Severe human rights violations in Azerbaijan ahead of Eurovision
Human rights are a sensible subject in Azerbaijan amid preparations for Eurovision Song Contest 2012 which is scheduled to take place in May in Baku.
According to an on-line petition, a group of Azeri citizens ask for solidarity and support to fight with the human rights violations.
“In the recent years there has been a spike in the violation of citizens’ property rights in the capital Baku as the authorities have been illegally evicting thousands of people and demolishing their private houses without any court decision in the name of “beautification” plans of the city,” shows the petition which was signed by 251 people so far.
Over 280 families have been evicted from the place where the scene for Eurovision is being erected.
“It happened at night. I was sleeping with my children and all of a sudden we felt the building shake. They used a bulldozer to break down the wall of the apartment next door,” said Arzu Adigozelova, a resident of the region, quoted the Human Rights Watch.
The Azeri authorities are trying to work on development projects and some people have to be forcibly evicted from their homes without fair compensation.
“For over three years the Government of Azerbaijan has been forcibly evicting people and demolishing their homes to make way for their development projects. In the course of these years we have seen several hundred families lose their homes,” said Jane Buchanan of the Human Rights Watch.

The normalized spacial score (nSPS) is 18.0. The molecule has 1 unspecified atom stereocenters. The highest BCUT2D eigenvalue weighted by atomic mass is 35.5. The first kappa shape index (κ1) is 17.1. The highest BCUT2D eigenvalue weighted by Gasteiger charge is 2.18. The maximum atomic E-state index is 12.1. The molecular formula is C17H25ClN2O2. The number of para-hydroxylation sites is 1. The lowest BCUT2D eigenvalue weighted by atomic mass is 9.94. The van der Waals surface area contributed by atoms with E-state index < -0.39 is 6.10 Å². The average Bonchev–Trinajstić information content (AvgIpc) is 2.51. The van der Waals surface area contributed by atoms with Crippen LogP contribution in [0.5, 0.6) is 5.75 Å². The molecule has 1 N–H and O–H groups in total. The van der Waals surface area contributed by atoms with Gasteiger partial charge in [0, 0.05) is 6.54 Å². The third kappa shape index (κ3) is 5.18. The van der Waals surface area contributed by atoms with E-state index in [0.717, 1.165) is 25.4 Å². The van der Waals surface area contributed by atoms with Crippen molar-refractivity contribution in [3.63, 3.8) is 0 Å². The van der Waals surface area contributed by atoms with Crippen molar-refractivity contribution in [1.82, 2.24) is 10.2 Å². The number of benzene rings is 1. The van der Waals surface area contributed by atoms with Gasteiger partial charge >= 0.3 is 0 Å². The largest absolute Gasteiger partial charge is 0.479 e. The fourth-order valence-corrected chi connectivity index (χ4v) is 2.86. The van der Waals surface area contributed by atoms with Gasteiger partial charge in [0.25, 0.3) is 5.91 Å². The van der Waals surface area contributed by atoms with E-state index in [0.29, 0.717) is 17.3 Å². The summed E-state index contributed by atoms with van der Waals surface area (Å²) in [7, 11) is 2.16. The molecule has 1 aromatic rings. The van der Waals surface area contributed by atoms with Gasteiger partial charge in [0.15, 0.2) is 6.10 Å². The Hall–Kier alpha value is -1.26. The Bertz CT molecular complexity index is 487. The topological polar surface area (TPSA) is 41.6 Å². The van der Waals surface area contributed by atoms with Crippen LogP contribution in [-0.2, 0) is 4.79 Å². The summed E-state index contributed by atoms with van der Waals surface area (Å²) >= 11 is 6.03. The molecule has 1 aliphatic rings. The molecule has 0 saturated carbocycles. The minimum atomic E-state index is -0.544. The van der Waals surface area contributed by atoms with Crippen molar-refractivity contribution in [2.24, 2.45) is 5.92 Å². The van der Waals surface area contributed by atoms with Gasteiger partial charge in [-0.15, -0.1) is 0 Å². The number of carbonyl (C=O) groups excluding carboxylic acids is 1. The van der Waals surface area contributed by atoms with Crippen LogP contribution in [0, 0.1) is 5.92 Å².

She added that the affected people are not able to find any protection from state authorities.
The local human rights activists say that more than 23 people are imprisoned for their political views in Azerbaijan. Journalists are harassed, as well. A recent development shows that two journalists were beaten up by policemen while trying to videotape illegal house demolitions on April 18. Both journalists have been hospitalized, Amnesty International informs.
OSCE urges the Azeri authorities to take resolute steps to end any form of violence and intimidation on journalists.
The “shocking incident is yet more evidence of the climate of violence in which members of the Azerbaijani media community have to perform their professional duties. The authorities must identify and duly prosecute those responsible for this and other attacks on journalists,” Dunja Mijatović, OSCE Representative of Freedom of Media said.
According to the Committee to Protect Journalists, there are at least six journalists behind the bars at the moment, Azerbaijan entering the top 10 global jailers of the press. The crackdowns take place days ahead of the largest European song contest. Journalists from over 40 participant countries will be present at event to report live from the ground.
The former Soviet republic is a great oil producer and exporter. After 1998 their exports have significantly increased.